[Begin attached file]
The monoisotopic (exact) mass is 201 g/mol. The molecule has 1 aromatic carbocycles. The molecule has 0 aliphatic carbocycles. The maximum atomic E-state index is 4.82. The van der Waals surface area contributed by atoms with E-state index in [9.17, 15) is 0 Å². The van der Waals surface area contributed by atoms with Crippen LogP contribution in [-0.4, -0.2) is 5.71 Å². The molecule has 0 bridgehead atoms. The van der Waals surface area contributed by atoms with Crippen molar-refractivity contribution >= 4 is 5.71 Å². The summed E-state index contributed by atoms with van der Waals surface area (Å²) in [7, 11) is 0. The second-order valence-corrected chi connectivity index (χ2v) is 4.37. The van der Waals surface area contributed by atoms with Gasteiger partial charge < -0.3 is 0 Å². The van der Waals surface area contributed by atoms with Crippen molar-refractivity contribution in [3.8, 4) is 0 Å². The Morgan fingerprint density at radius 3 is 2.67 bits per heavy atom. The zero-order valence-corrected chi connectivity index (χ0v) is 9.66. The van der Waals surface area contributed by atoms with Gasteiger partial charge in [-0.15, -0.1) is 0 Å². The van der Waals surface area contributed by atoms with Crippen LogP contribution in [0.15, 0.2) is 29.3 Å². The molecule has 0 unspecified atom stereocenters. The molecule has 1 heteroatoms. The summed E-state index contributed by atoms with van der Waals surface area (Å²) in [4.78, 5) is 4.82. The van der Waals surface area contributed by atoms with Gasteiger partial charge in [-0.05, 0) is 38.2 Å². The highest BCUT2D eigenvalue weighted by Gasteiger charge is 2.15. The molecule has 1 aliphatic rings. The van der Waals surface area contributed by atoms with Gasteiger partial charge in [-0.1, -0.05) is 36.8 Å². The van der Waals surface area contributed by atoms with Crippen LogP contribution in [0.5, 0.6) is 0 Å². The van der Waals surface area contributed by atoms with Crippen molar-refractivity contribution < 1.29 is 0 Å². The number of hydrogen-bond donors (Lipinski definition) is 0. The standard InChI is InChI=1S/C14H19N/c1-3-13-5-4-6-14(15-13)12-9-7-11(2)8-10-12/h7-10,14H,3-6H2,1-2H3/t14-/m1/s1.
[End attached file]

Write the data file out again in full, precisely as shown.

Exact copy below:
The monoisotopic (exact) mass is 201 g/mol. The molecule has 1 aromatic carbocycles. The molecule has 0 aliphatic carbocycles. The maximum atomic E-state index is 4.82. The van der Waals surface area contributed by atoms with E-state index in [9.17, 15) is 0 Å². The van der Waals surface area contributed by atoms with Crippen LogP contribution in [-0.4, -0.2) is 5.71 Å². The molecule has 0 bridgehead atoms. The van der Waals surface area contributed by atoms with Crippen molar-refractivity contribution >= 4 is 5.71 Å². The summed E-state index contributed by atoms with van der Waals surface area (Å²) in [7, 11) is 0. The second-order valence-corrected chi connectivity index (χ2v) is 4.37. The van der Waals surface area contributed by atoms with Gasteiger partial charge < -0.3 is 0 Å². The van der Waals surface area contributed by atoms with Crippen molar-refractivity contribution in [3.8, 4) is 0 Å². The Morgan fingerprint density at radius 3 is 2.67 bits per heavy atom. The zero-order valence-corrected chi connectivity index (χ0v) is 9.66. The van der Waals surface area contributed by atoms with Gasteiger partial charge in [-0.15, -0.1) is 0 Å². The van der Waals surface area contributed by atoms with Crippen LogP contribution in [0.15, 0.2) is 29.3 Å². The molecule has 0 unspecified atom stereocenters. The molecule has 1 heteroatoms. The summed E-state index contributed by atoms with van der Waals surface area (Å²) in [4.78, 5) is 4.82. The van der Waals surface area contributed by atoms with Gasteiger partial charge in [-0.05, 0) is 38.2 Å². The highest BCUT2D eigenvalue weighted by Gasteiger charge is 2.15. The molecule has 1 aliphatic rings. The van der Waals surface area contributed by atoms with Gasteiger partial charge in [-0.1, -0.05) is 36.8 Å². The van der Waals surface area contributed by atoms with Crippen LogP contribution in [0.5, 0.6) is 0 Å². The van der Waals surface area contributed by atoms with Crippen molar-refractivity contribution < 1.29 is 0 Å². The number of hydrogen-bond donors (Lipinski definition) is 0. The standard InChI is InChI=1S/C14H19N/c1-3-13-5-4-6-14(15-13)12-9-7-11(2)8-10-12/h7-10,14H,3-6H2,1-2H3/t14-/m1/s1.